Stroll down Prague’s most famous street without expecting to discover its secrets: the Golden Lane (Zlatá ulicka in Czech) is a place at once fascinating and mysterious, romantic and dark, colourful and claustrophobic.
This narrow street in the Prague Castle complex has only eleven houses in all, some just over a metre high, and yet it has become a tourist attraction of worldwide appeal.
The reason is easy to understand: this street is one of the most picturesque corners of Prague, so much so that it almost feels like being on a film set or inside a fairy tale. The tiny houses, coloured in bright or pastel shades, are extremely atmospheric and contain an invaluable wealth of stories and legends.
If you have time, come back at different times of the day to experience the buzzing atmosphere of the day, when the street is teeming with people, and to be lulled by the sly hours of the late afternoon, when the shops have closed and the Vicolo d’Oro empties.
The houses of the Vicolo d’Oro were inhabited over the centuries by people from different walks of life, including artists and celebrities. During your walk through the alley, pay particular attention to these houses:
Jaroslav Seifert, Czech poet and journalist, also lived in the Golden Lane in the 1930s, but the building that was his home has been demolished.
Houses Nos. 9 to 16 house an exhibition reconstructing the real life of the residents of the Golden Lane over the past five centuries.
At the eastern end of the alley is the Daliborka Tower, a round tower that was part of a system of fortifications and was also used as a prison. The name Daliborka recalls its most famous prisoner, the knight Dalibor of Kozojedy. Legend has it that during his imprisonment the knight used to play the violin and the streets of the castle resounded with his sad melody: this legend inspired the Czech composer Smetana to compose his opera ‘Dalibor’.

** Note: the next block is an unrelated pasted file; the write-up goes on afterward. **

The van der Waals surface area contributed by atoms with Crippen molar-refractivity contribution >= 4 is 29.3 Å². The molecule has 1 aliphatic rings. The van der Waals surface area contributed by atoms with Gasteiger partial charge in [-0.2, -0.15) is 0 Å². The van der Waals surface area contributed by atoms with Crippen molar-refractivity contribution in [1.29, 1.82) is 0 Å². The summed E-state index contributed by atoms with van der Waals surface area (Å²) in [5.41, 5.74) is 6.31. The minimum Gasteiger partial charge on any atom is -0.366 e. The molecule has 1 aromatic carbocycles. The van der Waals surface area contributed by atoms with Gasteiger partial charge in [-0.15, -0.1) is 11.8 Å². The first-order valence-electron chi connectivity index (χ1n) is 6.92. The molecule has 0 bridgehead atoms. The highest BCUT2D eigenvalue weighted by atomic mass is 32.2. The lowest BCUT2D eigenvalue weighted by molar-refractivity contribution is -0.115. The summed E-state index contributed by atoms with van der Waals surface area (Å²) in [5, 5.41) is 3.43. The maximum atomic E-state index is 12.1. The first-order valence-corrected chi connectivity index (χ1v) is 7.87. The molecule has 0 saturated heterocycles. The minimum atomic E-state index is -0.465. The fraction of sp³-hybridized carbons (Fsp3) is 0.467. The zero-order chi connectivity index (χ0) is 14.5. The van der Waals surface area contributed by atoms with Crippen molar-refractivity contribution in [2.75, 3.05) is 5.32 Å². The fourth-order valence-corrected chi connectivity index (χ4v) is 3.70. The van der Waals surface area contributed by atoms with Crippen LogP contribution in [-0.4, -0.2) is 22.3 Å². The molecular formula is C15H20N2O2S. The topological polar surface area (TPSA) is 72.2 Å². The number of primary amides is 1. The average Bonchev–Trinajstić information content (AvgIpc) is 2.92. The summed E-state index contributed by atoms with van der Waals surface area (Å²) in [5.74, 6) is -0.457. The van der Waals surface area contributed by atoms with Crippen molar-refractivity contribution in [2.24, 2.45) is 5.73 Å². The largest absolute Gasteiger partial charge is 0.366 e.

Unfortunately, it is not possible to enter the Golden Lane free of charge: the alley is included in the fee-paying areas of Prague Castle, so in order to see it, you will need to buy a Castle entrance ticket.
Prague Castle is the most visited attraction in the city, so we recommend that you get your ticket online in good time.
For a few euros more, you can take a tour of the castle with a certified professional guide. Tours are available for individuals and groups in several languages.
To save on admission to Prague Castle consider buying a Prague city card, a tourist pass that gives you free or discounted admission to several of the city’s attractions, including Prague Castle. Choose the one that is right for you, depending on the duration, the attractions to be visited or the services included, such as public transport.
Prague CoolPass / Prague Card
Prague Visitor Pass
Prague Digital Pass
|Attractions||Over 70||Over 60||Castle & Astronomical Clock|
|Trasport||Not included||Unlimited||Not included|
|Duration||1 to 6 days||48, 72 and 120 hours||Unlimited|
Why this famous little street is called ‘Golden Lane’ is a mystery. According to some, it is named after the goldsmiths who lived and worked in the narrow houses of the alley; according to others, the name refers to the workshops of the alchemists who wanted to turn iron into gold.
According to still others, the gold that gives the street its name is not a precious metal but urine, a sarcastic reference to the period when this was an unhealthy and infamous area.
The little houses in the Golden Lane were built in the arched castle fortification from the end of the 16th century during the reign of Rudolf II of Habsburg, initially to house the castle guards and other servants.
According to one legend, however, alchemists in the service of the emperor lived here, protected in their search for the elixir of life inside the small houses, in an area bordered by two towers (the Dalibor Tower and the White Tower).
Whatever the truth about the first inhabitants of this street, it is certain that the houses were inhabited until World War II. The current appearance of the street dates back to 1955, although a more recent renovation was carried out in 2010. The street was reopened to the public in 2011.
City Card allow you to save on public transport and / or on the entrances to the main tourist attractions.